Questions to Ask Before you Begin

Is your church ready for a Spanish ministry?  Many churches develop a burden to reach Hispanics and make preparations to launch an outreach but never see lasting fruit by way of a consistent established ministry.  Dozens of ministries initiate but very few survive, and fewer thrive.  The Spanish ministry graveyard is laden with tombstones from churches that began with huge enthusiasm but did not have what it takes to develop a mature outreach.  It is not enough to know the need for a Spanish ministry in your community, but you must also assess the probability of your church carrying it through.  What constitutes a church that is ready to reach Hispanics?  Here are four vital questions to ask before you begin a Spanish ministry.

1) Is the majority of the congregation already reaching those of their own ethnicity and culture?

It is unreasonable to expect a church to reach people from a foreign culture and/or tongue if they are not already reaching those who look and sound like themselves.  A mark of a mature church is a place where the majority of the members are naturally witnessing to their co-workers, friends, and family.  If a church is not already regularly seeing people saved and discipled, then growth is needed before it takes on a difficult Spanish ministry.

2) Are the current ministries of the church growing and thriving?

It is best for a new Spanish ministry to begin in a church that is vitally growing and thriving.  This is such a simple principle, but it is often overlooked.  What is the condition of your current children’s program, discipleship ministry, Sunday School classes and prayer meeting?  If these and other current ministries of your church do not have their own life-blood, then a new Spanish ministry probably will not either.  
Allow me to illustrate this truth with the following: Recently, a friend of mine was forced to deliver his wife’s baby in their home. Fortunately, having the baby in their home was their plan all along. They carefully prepared a room with all the necessary tools for birthing the baby. What they did not expect was the fact that the baby would come so quickly that the mid-wife would not make it to their home on time.  Even without the mid-wife they had a good delivery experience because they were prepared.  Many churches are asking God to give them brand new baby Hispanic believers but they are not prepared. The excuse for not reaching Hispanics is that they do not have a mid-wife; that is an experienced Spanish missionary.  When a church desiring to reach Hispanics is already growing and thriving they will find that God will bless them with brand new baby believers even without a missionary.  Don’t wait for the mid-wife before you prepare the nursery.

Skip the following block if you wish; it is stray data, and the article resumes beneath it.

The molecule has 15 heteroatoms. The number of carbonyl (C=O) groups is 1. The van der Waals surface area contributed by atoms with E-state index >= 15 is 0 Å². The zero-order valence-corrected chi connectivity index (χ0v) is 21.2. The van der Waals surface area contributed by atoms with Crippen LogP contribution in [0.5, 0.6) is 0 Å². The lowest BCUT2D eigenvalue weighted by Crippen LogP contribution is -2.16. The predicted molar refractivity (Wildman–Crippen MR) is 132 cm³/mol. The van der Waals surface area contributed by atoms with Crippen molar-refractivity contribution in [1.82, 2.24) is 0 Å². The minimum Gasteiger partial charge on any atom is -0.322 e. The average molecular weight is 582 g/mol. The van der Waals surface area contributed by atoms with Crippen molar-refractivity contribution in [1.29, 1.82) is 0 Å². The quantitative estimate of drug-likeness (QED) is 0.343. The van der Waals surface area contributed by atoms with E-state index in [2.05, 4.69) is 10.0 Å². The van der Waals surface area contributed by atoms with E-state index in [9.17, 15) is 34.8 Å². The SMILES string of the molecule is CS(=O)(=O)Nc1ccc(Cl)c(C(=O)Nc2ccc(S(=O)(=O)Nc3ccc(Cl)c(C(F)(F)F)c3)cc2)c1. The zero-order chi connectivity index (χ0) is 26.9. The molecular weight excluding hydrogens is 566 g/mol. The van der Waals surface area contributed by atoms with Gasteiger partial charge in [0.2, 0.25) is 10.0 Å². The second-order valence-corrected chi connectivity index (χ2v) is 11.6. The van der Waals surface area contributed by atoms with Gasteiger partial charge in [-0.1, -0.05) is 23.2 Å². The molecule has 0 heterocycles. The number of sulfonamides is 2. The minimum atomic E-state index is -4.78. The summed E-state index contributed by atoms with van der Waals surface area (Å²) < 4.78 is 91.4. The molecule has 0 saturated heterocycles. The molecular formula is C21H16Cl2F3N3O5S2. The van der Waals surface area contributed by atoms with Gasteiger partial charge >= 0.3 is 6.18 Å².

3) Does the church leader naturally rub shoulders with the unsaved?

Hispanics are very relational. In order to effectively reach them it requires hours of building relationships and investing in their lives. Many pastors attempt to run potential converts through some program all the while hiding behind the pulpit. Other churches believe that God will give them a Spanish ministry by hanging a sign outside of their church.  If you are a pastor or a deacon, is it natural for you to simply spend time with the lost to cultivate relationships with them?  If so, then it is likely that your church has taken on your personality over the years and it is a prime candidate to begin reaching Hispanics.  

 4) Is your church willing to continue a Spanish ministry even if there is not a Spanish missionary to take over the work?

This is where most churches get stuck. They dream of a big Spanish ministry only to lose hope over the years when God does not provide a Spanish speaker to lead the ministry full-time. I believe that it is possible to effectively evangelize and integrate Hispanics into a congregation. It simply takes five to ten years of faith, commitment, and tenacity to see it happen.  As the ministry develops, God will not leave new converts shepherdless. It could well be that the full-time leader of the ministry will be called out from the very same Hispanic group of believers that your church reached.  


Is your church considering a Spanish ministry? This could be the most difficult ministry the church has ever encountered. Asking the right questions will help your church to determine if God is in it. When God is in it, He prepares the soil to be rich and fertile resulting in apparent and lasting fruit. Do an honest assessment before you begin. Then, if God is in it, watch the fruit come as you simply sow the seeds.  
by David Whitcher, missionary with Baptist Church Planters